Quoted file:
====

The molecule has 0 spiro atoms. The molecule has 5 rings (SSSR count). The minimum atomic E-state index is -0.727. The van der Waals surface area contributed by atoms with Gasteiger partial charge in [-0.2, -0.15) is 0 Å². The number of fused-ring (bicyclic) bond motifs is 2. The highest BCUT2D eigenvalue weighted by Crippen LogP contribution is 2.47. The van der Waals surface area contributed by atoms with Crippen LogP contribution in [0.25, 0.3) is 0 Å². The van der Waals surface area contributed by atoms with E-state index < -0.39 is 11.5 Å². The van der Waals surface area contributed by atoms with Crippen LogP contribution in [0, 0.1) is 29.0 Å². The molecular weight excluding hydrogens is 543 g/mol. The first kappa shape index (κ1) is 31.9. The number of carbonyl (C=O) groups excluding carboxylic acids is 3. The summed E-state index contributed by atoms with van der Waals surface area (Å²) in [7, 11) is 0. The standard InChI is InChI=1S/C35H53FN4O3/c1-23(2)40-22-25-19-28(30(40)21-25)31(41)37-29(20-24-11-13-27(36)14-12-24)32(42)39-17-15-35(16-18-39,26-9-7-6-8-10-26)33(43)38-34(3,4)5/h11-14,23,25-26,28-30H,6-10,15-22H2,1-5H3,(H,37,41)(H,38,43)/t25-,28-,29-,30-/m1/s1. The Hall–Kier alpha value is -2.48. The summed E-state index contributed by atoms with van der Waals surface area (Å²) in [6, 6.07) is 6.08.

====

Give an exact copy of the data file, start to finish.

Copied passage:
The molecule has 0 spiro atoms. The molecule has 5 rings (SSSR count). The minimum atomic E-state index is -0.727. The van der Waals surface area contributed by atoms with Gasteiger partial charge in [-0.2, -0.15) is 0 Å². The number of fused-ring (bicyclic) bond motifs is 2. The highest BCUT2D eigenvalue weighted by Crippen LogP contribution is 2.47. The van der Waals surface area contributed by atoms with Crippen LogP contribution in [0.25, 0.3) is 0 Å². The van der Waals surface area contributed by atoms with E-state index < -0.39 is 11.5 Å². The van der Waals surface area contributed by atoms with Crippen LogP contribution in [0, 0.1) is 29.0 Å². The molecular weight excluding hydrogens is 543 g/mol. The first kappa shape index (κ1) is 31.9. The number of carbonyl (C=O) groups excluding carboxylic acids is 3. The summed E-state index contributed by atoms with van der Waals surface area (Å²) in [7, 11) is 0. The standard InChI is InChI=1S/C35H53FN4O3/c1-23(2)40-22-25-19-28(30(40)21-25)31(41)37-29(20-24-11-13-27(36)14-12-24)32(42)39-17-15-35(16-18-39,26-9-7-6-8-10-26)33(43)38-34(3,4)5/h11-14,23,25-26,28-30H,6-10,15-22H2,1-5H3,(H,37,41)(H,38,43)/t25-,28-,29-,30-/m1/s1. The Hall–Kier alpha value is -2.48. The summed E-state index contributed by atoms with van der Waals surface area (Å²) in [6, 6.07) is 6.08.